Sometimes you see something that eludes everyone else.
Such was the case for Gary Dunaier, who posted an event cover for the 1986 Parpex show in Atlanta on the "APS Stamp Talk with Nancy Clark" Facebook page.
The Feb. 15, 1986, Parpex Station postmark ties a single United States 22¢ Stamp Collecting booklet stamp (Scott 2201) to the envelope.
At first glance, nothing seems amiss with either the cover or the stamp, which Dunaier spotted recently on eBay.
What happened next?
"I came across this cover on eBay and put it on my "watch" list because there was something about the cancel that appealed to me — specifically, how the 'ATLANTA, GA STATION' letters looked like they were taken from a typewriter," wrote Dunaier on Clark's Facebook page.
"I rarely commit to a watched item (that is, place a bid or let it go) until there’s less than 24 hours to go.
"But I looked at it before then and found that the cover was franked with one of the missing color error stamps from the 1986 Stamp Collecting booklet!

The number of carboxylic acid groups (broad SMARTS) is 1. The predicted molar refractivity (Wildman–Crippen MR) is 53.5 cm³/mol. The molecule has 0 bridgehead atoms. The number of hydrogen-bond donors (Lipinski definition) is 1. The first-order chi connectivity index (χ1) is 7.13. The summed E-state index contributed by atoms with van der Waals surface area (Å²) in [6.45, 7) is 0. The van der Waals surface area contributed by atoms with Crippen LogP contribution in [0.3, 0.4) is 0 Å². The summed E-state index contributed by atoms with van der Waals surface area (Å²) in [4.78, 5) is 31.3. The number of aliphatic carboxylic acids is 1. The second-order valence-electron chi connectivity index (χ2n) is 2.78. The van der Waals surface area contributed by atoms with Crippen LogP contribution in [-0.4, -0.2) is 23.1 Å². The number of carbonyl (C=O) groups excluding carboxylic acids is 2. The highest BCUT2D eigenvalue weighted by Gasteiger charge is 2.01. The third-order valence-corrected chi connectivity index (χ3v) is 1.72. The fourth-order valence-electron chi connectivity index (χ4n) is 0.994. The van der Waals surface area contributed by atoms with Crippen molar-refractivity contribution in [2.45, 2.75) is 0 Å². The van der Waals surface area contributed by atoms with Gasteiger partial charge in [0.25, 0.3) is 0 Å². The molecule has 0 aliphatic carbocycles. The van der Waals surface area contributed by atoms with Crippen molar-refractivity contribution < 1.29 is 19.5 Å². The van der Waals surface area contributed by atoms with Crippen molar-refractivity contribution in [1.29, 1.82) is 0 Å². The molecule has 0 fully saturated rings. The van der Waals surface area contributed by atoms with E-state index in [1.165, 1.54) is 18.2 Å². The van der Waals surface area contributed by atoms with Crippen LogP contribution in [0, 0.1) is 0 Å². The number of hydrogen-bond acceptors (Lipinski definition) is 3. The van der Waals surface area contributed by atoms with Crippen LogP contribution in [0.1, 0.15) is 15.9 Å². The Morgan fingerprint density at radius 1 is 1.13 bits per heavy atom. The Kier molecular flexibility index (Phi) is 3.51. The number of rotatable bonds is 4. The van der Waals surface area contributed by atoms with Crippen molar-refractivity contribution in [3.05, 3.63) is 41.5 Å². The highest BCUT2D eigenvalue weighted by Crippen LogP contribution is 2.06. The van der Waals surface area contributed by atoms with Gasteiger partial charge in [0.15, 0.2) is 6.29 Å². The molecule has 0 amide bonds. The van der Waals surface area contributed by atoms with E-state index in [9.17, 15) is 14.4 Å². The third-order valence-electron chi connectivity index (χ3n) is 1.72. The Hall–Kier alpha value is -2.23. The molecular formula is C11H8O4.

"I was going to bid on it anyway, but I placed a significantly higher bid than I would have otherwise and hoped nobody else would notice the cover.
"I guess it’s obvious, since I’m writing about it, that not only did I win the cover, but nobody else noticed. The winning bid: 70¢."
Such a find is the dream of every collector searching for that proverbial philatelic gem in a pile of stamps or covers.
If you look carefully at the stamp on Dunaier's cover, you will see that the black Ameripex '86 first-day postmark that appears near the bottom of the Ameripex '86 pane in the design of a normal stamp is missing.
A similar black-omitted error is known for Scott 2198 from the Stamp Collecting set.
On that stamp, the bottom envelope in the design is missing its South Trenton, N.Y., duplex handstamp.
Scott 2201b, the booklet pane containing both black-omitted errors, is valued at $40 mint in the Scott Specialized Catalogue of United States Stamps and Covers.